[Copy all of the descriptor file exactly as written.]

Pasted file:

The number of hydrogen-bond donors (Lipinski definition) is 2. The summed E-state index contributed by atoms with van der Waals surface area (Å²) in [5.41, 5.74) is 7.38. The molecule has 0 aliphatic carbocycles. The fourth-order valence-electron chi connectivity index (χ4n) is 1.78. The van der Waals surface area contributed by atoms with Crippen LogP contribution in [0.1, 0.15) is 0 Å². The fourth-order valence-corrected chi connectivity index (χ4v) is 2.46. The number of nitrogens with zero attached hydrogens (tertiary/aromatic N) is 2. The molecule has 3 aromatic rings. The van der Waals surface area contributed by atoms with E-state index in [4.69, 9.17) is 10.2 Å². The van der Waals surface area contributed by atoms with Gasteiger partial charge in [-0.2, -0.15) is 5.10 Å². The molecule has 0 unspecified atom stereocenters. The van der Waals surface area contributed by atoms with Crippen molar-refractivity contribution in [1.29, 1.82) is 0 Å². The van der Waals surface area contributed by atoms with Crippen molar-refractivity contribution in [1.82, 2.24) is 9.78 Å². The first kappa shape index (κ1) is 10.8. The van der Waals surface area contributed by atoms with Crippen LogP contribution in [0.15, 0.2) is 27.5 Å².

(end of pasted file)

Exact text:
The number of hydrogen-bond donors (Lipinski definition) is 2. The summed E-state index contributed by atoms with van der Waals surface area (Å²) in [5.41, 5.74) is 7.38. The molecule has 0 aliphatic carbocycles. The fourth-order valence-electron chi connectivity index (χ4n) is 1.78. The van der Waals surface area contributed by atoms with Crippen LogP contribution in [0.1, 0.15) is 0 Å². The fourth-order valence-corrected chi connectivity index (χ4v) is 2.46. The number of nitrogens with zero attached hydrogens (tertiary/aromatic N) is 2. The molecule has 3 aromatic rings. The van der Waals surface area contributed by atoms with E-state index in [4.69, 9.17) is 10.2 Å². The van der Waals surface area contributed by atoms with Gasteiger partial charge in [-0.2, -0.15) is 5.10 Å². The molecule has 0 unspecified atom stereocenters. The van der Waals surface area contributed by atoms with Crippen molar-refractivity contribution in [1.29, 1.82) is 0 Å². The van der Waals surface area contributed by atoms with Crippen molar-refractivity contribution in [1.82, 2.24) is 9.78 Å². The first kappa shape index (κ1) is 10.8. The van der Waals surface area contributed by atoms with Crippen LogP contribution in [0.15, 0.2) is 27.5 Å².